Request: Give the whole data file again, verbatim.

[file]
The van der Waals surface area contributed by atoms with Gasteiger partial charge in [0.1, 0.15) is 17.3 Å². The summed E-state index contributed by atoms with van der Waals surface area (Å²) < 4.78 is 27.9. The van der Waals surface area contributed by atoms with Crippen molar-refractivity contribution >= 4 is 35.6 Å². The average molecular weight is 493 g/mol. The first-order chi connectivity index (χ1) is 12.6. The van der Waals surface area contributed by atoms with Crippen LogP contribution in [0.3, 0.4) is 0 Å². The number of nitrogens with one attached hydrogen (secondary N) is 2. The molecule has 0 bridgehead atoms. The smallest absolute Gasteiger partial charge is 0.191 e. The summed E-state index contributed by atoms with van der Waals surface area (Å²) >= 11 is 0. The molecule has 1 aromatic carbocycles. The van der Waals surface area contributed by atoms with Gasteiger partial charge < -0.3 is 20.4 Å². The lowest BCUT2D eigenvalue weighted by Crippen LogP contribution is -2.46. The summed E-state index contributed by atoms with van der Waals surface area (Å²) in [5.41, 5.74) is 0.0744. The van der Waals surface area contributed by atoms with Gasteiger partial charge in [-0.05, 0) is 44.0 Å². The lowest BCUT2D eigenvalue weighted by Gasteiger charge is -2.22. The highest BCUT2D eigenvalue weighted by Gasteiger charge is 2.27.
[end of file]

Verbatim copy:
The van der Waals surface area contributed by atoms with Gasteiger partial charge in [0.1, 0.15) is 17.3 Å². The summed E-state index contributed by atoms with van der Waals surface area (Å²) < 4.78 is 27.9. The van der Waals surface area contributed by atoms with Crippen molar-refractivity contribution >= 4 is 35.6 Å². The average molecular weight is 493 g/mol. The first-order chi connectivity index (χ1) is 12.6. The van der Waals surface area contributed by atoms with Crippen LogP contribution in [0.3, 0.4) is 0 Å². The number of nitrogens with one attached hydrogen (secondary N) is 2. The molecule has 0 bridgehead atoms. The smallest absolute Gasteiger partial charge is 0.191 e. The summed E-state index contributed by atoms with van der Waals surface area (Å²) >= 11 is 0. The molecule has 1 aromatic carbocycles. The van der Waals surface area contributed by atoms with Gasteiger partial charge < -0.3 is 20.4 Å². The lowest BCUT2D eigenvalue weighted by Crippen LogP contribution is -2.46. The summed E-state index contributed by atoms with van der Waals surface area (Å²) in [5.41, 5.74) is 0.0744. The van der Waals surface area contributed by atoms with Gasteiger partial charge in [-0.05, 0) is 44.0 Å². The lowest BCUT2D eigenvalue weighted by Gasteiger charge is -2.22. The highest BCUT2D eigenvalue weighted by Gasteiger charge is 2.27.